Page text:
It’s no surprise that the coronavirus ignited a massive spike in Google searches for “house plant.” Studies show that caring for plants in our spaces makes us feel better and can contribute to general happiness.
In a time when we’re all trapped inside, bringing the outside in is a way to stay calm and collected. For me, owning plants allowed me to care for something when I couldn’t take care of friends and family.
Studies have also shown that plants affect us physically and emotionally when we bring them into our spaces, or when we go out in nature. A study from NASA demonstrated that plants pull toxins from the air and down to their roots to use as food. In this experiment, the circumstances were a little more severe, as NASA was preparing to build airtight spaces using synthetic materials with a lot of toxins we might not normally have in our buildings on Earth. The results, however, remain applicable to our own homes and the removal of toxins and purifying our air.
Due to the evaporation and transpiration that naturally occurs with plants, putting them in your space also helps to increase and regulate humidity. This can help with dry skin and lips, lessen eye irritation, and reduce pathogen transmission, according to a 2016 study from HortTechnology. Specifically, plants with long, wide leaves, like rainforest plants, are great at increasing humidity. Succulents and cacti, however, not so much.
Studies demonstrate that having plants in the room generally increases people’s mood and productivity levels, reduces stress levels, and provides better health outcomes.
In a 2009 study from the Journal of Civil Engineering and Architecture Research, participants were placed in rooms mimicking offices with different numbers and types of houseplants. They then had to complete a word search within 10 minutes after a 10-minute acclimation period to the space. The participants were also asked to fill out a questionnaire about their perceptions of the plants, thermal conditions, and air quality.
“These results showed that the number of plants affects the mood of the subject, and that rooms with three plants were better than rooms with one plant,” the study found. “Also, an increase in the number of plants reduced the feeling of boredom in participants. These facts suggest that plants can be a source of fascination.”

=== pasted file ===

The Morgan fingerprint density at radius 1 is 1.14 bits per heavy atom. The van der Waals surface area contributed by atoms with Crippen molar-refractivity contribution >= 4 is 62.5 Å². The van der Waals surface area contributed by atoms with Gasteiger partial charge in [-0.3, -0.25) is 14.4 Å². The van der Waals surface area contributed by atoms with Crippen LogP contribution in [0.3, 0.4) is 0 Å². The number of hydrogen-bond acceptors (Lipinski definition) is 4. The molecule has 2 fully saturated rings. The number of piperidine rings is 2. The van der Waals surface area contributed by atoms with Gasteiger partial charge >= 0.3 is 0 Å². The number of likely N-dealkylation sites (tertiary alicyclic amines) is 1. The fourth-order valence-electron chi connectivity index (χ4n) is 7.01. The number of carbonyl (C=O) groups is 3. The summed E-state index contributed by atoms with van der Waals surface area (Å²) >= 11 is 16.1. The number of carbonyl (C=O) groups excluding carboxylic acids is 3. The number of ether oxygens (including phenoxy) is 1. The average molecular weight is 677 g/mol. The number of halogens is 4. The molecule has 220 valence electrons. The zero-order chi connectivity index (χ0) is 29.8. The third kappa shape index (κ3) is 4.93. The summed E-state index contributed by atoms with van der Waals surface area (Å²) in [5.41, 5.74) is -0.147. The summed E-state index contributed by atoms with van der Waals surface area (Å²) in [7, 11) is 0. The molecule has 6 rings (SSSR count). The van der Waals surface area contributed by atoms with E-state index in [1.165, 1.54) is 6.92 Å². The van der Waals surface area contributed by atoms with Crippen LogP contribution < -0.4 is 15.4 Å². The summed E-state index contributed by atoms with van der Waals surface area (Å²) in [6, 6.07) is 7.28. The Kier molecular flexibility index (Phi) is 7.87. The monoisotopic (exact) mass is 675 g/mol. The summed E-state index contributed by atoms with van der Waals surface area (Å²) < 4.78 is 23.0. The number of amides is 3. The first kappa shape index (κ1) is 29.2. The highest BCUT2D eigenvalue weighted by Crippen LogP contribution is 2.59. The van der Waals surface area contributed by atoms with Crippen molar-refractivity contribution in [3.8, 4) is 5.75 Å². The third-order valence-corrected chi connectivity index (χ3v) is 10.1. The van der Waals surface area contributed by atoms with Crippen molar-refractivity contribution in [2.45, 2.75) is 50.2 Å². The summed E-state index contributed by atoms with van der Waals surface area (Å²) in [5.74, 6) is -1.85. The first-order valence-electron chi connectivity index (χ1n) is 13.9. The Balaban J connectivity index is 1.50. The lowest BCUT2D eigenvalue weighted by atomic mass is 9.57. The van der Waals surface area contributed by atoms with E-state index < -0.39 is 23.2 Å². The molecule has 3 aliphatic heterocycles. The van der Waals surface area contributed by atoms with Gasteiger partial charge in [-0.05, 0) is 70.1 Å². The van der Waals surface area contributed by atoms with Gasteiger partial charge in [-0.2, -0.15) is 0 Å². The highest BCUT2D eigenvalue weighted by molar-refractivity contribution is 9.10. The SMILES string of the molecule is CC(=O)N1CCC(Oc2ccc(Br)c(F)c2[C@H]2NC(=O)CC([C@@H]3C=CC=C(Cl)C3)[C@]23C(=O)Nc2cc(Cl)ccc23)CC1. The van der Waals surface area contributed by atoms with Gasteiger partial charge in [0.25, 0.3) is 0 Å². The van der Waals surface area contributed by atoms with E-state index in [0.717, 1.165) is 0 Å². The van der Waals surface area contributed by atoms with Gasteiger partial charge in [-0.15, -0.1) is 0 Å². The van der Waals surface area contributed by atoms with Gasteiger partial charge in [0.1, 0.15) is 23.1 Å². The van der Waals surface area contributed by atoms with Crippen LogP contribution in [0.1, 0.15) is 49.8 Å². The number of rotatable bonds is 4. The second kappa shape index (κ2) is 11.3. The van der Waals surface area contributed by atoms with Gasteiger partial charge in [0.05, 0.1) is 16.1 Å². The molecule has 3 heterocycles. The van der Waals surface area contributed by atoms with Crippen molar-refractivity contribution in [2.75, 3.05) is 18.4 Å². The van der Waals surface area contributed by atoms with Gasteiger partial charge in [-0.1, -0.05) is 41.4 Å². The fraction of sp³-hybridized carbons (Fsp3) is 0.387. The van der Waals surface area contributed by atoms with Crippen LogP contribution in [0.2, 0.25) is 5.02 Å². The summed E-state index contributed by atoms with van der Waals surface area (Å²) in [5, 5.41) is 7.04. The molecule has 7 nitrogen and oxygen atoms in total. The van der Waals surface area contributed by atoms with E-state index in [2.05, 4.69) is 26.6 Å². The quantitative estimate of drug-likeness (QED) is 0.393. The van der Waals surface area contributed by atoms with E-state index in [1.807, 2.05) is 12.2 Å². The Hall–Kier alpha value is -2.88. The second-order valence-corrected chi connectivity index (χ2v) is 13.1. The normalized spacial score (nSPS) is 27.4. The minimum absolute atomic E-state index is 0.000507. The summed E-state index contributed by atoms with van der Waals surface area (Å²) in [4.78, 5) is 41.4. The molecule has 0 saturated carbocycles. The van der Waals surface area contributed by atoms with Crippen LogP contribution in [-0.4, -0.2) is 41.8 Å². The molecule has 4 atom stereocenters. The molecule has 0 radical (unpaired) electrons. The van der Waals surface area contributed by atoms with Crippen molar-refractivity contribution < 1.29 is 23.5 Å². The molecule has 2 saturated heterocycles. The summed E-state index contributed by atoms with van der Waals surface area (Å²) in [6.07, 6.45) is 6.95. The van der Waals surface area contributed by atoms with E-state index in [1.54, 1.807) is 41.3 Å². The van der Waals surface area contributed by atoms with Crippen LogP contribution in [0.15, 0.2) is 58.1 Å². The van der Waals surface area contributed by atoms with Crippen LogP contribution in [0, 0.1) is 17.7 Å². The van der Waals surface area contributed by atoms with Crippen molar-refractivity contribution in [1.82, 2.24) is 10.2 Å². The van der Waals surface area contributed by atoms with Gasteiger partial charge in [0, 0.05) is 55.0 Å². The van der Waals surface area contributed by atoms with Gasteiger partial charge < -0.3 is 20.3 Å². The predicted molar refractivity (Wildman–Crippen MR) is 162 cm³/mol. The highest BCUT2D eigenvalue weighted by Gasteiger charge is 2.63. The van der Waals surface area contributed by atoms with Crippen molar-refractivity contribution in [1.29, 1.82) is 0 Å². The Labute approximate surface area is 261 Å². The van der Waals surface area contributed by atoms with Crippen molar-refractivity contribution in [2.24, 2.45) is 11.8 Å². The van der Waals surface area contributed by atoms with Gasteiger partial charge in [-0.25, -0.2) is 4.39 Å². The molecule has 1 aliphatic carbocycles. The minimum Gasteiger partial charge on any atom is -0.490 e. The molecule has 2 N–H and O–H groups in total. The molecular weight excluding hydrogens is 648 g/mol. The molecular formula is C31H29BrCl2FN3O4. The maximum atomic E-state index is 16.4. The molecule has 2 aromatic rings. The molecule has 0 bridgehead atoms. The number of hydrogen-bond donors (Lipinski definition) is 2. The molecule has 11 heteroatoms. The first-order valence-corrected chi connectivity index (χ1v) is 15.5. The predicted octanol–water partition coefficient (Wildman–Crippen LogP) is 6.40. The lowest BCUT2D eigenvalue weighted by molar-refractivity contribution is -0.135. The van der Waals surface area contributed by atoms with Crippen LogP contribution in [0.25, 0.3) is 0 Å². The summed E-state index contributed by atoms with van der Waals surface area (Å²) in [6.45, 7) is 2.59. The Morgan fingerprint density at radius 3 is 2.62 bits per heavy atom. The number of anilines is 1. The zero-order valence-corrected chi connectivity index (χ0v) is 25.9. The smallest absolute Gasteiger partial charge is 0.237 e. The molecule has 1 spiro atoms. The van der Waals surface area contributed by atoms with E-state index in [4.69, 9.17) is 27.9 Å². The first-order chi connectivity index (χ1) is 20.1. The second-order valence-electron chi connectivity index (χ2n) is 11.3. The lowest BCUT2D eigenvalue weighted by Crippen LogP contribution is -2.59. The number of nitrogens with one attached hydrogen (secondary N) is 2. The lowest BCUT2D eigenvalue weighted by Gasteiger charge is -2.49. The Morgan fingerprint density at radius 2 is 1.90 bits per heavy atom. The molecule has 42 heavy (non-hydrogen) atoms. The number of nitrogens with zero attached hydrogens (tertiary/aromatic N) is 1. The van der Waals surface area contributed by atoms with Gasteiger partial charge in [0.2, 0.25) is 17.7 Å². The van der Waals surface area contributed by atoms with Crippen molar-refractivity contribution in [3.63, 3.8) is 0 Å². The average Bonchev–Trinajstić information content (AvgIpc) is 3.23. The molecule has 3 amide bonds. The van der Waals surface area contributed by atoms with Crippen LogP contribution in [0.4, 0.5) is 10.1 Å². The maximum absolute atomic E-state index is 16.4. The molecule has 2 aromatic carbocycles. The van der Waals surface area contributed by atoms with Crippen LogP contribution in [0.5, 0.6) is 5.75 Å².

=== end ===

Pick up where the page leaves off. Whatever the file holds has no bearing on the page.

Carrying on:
The researchers also found that having plants in a space can increase productivity; but if there is too much fascination with the plants, it can actually reduce productivity.
A 2009 study from the National Library of Medicine found that plants are beneficial in lowering our stress levels and improving physiological responses. According to results, “Patients in hospital rooms with plants and flowers had significantly more positive physiologic responses, evidenced by lower systolic blood pressure, and lower ratings of pain, anxiety, and fatigue than patients in the control room.”
It makes sense that during the pandemic and times of heightened fear and stress, we would turn to nature for its therapeutic and healing effects. Especially in the first phase of quarantine, connecting to nature was difficult and sometimes not at all possible.
An additional study from the National Library of Medicine National Institutes of Health exploring the concept of biophilia — or, “a hypothetical human tendency to interact or be closely associated with other forms of life in nature,” according to Merriam Webster — concluded that living in urban cities can leave people feeling disconnected from nature and can produce more negative physiological effects such as higher stress levels and poorer health or well-being.
“Biophilia may be described as a vague preference for having a natural environment as a consequence of our evolutionary history,” the study authors wrote. “As such, one would expect that plants are agreeable, and that the absence of greenery is sensed, possibly unconsciously, as a stress factor. In other words, the presence of plants can impact the human mind.”
The lack of connection to nature as people move into larger cities and smaller industrial spaces can lead to negative impacts for individuals. In the Pacific Northwest, we are surrounded by so many trees and mountains that, at least for me, the disconnect with nature we might experience in urban environments isn’t as prominent here as it might be in other large cities.
Biophilla focuses on going out into nature — not necessarily bringing nature indoors through the use of house plants. But the impact of nature on individuals remains the same.
A 2010 study from the National Library of Medicine found that “forest bathing,” or immersion into forests, promotes “lower concentrations of cortisol, lower pulse rate, lower blood pressure, greater parasympathetic nerve activity, and lower sympathetic nerve activity than do city environments.”
Though these studies focus on the complete immersion into nature, we can infer that bringing nature indoors might mimic some of the same beneficial health effects. I know that owning and caring for plants keeps me sane when I’m trapped inside. They’re nice to look at, and they give me something to do and look after. The vibes just hit differently with a plant-filled space.
Reach Health & Wellness Editor Iseabel Nance at email@example.com. Twitter: @iseabel
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